The Dangers Facing A Fledgling

Date: 2012-07-16 15:21:22 | Category: Bird Protection | Author: Tommi Townsend
Being abandoned isn't the only danger facing a fledgling. Windows, glass doors - even greenhouses can prove fatal to a fledgling that is just starting to learn how to fly.

Windows are seen by birds as just open spaces that they can fly through. Logical really when you see it from a bird's perspective. Every year at this time we are inundated with calls from people who have birds that have flown into their windows and are injured - sometimes fatally.

If a bird flies into your window you will know about it as they make a very loud 'thud' noise! Please observe the bird and make sure that no predators attack it. After a few minutes, if it has not flown away, pick it up, keep it warm and contact a bird rescue.

It's so easy to avoid birds flying into your windows. All you need to do is to 'break up' the expanse of glass by having horizontal, or vertical, slatted blinds or by using motifs of some kind that you just stick onto the glass. Six foot long bamboo canes stuck into large plant pots and popped in front of larger windows works well as a deterrent. We usually grow sweat peas, runner beans and peas up the canes to add colour and interest. Having said that, sometimes we just allow wild flowers and weeds to germinate - the end result is the same...the birds just swoop up to avoid the canes missing the window completely. Result!

The Dangers Facing A Fledgling

Notice how the large window has been 'broken' by internal slatted blinds and chairs whilst on the outside we have bamboo canes to obscure the expanse of glass.

Greenhouses can also cause problems and so I have things dangling all around the place 'breaking up' the glass to deter the birds from attempting to fly through the structure.

The Dangers Facing A Fledgling

My greenhouse has all kinds of unusual things dangling around to 'break' the glass structure. This allows the birds to navigate their way safely around the greenhouse.

Sadly, we learnt the hard way not to place a mirror directly opposite a window as the birds see this as a corridor through which to fly. The birds hit the window with a loud thud and usually die on impact. It seems common sense once you know but it never enters your head to even think about such things. Needless to say none of our mirrors are directly opposite a window these days.

Netting can also be a hazard for garden birds, especially to inexperienced fledglings, as they frequently become entangled in it. Pea, bean and pond netting is commonly used by gardeners but birds can so easily injure themselves as they perch on the netting in order to eat insects. Try to avoid using netting of any kind and instead revert to the old fashioned methods such as using bamboo canes in your vegetable patch. And then we have the bird's ultimate predator...the cat!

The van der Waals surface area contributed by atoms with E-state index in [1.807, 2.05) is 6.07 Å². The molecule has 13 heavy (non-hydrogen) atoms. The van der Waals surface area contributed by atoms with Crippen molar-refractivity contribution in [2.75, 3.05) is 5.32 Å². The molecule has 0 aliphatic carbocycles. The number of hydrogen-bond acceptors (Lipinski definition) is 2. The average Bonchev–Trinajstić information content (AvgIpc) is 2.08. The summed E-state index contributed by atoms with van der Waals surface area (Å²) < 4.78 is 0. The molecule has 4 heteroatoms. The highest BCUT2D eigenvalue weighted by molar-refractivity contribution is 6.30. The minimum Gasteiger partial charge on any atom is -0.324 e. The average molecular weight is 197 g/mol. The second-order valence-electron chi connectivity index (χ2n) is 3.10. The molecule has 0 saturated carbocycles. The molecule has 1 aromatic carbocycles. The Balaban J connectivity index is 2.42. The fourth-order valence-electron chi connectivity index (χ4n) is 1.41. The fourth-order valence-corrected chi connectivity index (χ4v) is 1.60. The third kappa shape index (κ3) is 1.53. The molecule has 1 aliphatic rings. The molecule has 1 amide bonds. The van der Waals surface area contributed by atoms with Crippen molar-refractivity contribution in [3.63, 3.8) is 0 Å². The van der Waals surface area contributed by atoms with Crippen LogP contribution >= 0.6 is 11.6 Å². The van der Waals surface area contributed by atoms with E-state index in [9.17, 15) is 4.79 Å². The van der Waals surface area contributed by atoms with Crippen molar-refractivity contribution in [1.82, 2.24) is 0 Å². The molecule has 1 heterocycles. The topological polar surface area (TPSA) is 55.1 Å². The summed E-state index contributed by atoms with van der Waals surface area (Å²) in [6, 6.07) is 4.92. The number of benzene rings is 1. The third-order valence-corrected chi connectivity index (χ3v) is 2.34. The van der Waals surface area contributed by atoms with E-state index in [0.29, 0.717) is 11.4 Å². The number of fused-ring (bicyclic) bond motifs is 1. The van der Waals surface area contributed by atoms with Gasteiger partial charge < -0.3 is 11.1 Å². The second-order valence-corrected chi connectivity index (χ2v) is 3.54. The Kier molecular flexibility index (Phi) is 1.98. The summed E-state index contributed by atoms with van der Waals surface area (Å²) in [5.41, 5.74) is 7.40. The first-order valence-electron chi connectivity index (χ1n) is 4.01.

The cat is responsible for thousands of bird deaths each year and fledglings make easy prey. You can minimise the risk of cats killing and injuring birds by taking a few simple steps.

  • Keep your cats indoors around feeding and bathing time when the birds are most active.
  • The danger time for birds is at dawn and dusk so ensure 'Tiddles' is inside the house at these time This will reduce substantially the risk of a cat bringing home 'bird pressies'.

    The two bell rule. A cat can control one bell on its collar but it can't control two! The birds are alerted to imminent danger as the bell rings allowing them enough time to fly away.

    Cat proof the feeding tables and bird baths in your garden.

    Within our own garden we have tried to make our bird feeding stations as cat unfriendly as possible.

    For bird tables we have used dustbin lids placed halfway up the post that holds the table. Cats just can't jump over the lid onto the bird table.

    The Dangers Facing A Fledgling

    We have used a dustbin lid, attached to a post, to make it impossible for any cat to attack a bird feeding on the table.
    As a further deterrent we have planted the very thorny sweet briar rose around the bird table. This has the added bonus of attracting insects...more food for the birds!

    With bird feeders we have planted thorny shrubs and bushes all around, such as hawthorn and wild roses, to deter the cats from the area.

    The Dangers Facing A Fledgling

    A variety of wild roses surround our wild bird feeders. This protects the birds from their main predator...the cat!

    Bird baths can give a cat an instant meal if we are not careful so we have designed a cat proof bird bath using a post, plastic planter and an upturned dustbin lid and some stones...

    A dustbin lid placed in a plastic planter makes a good bird bath as cats cannot jump around the planter onto the bird bath.
    The planter has been fixed to a long post with brackets.
    Place a few some stones in the dustbin lid to enable the birds to perch in the middle of the bath.

    Mission accomplished...a cat proof bird bath!

    Is it me or do we look to have buried a Dalek in our garden and left just the plunger sticking out?

    Just by instigating these simple, yet effective, changes you will be maximising the safety of wild birds, especially fledglings, in your garden. Don't forget to have your camera at the ready to capture the many special moments as you watch the wild birds enjoy your garden!

    For more information about what we do please visit our website and follow us on Facebook at West Yorkshire Animals In Need - Official. My personal Facebook page is also a useful source of information - Tommi Townsend. Don't forget to click 'Like' and become a friend!

    Bye for now.

    Tommi Townsend

    Co-Founder of West Yorkshire Animals In Need (WYAIN)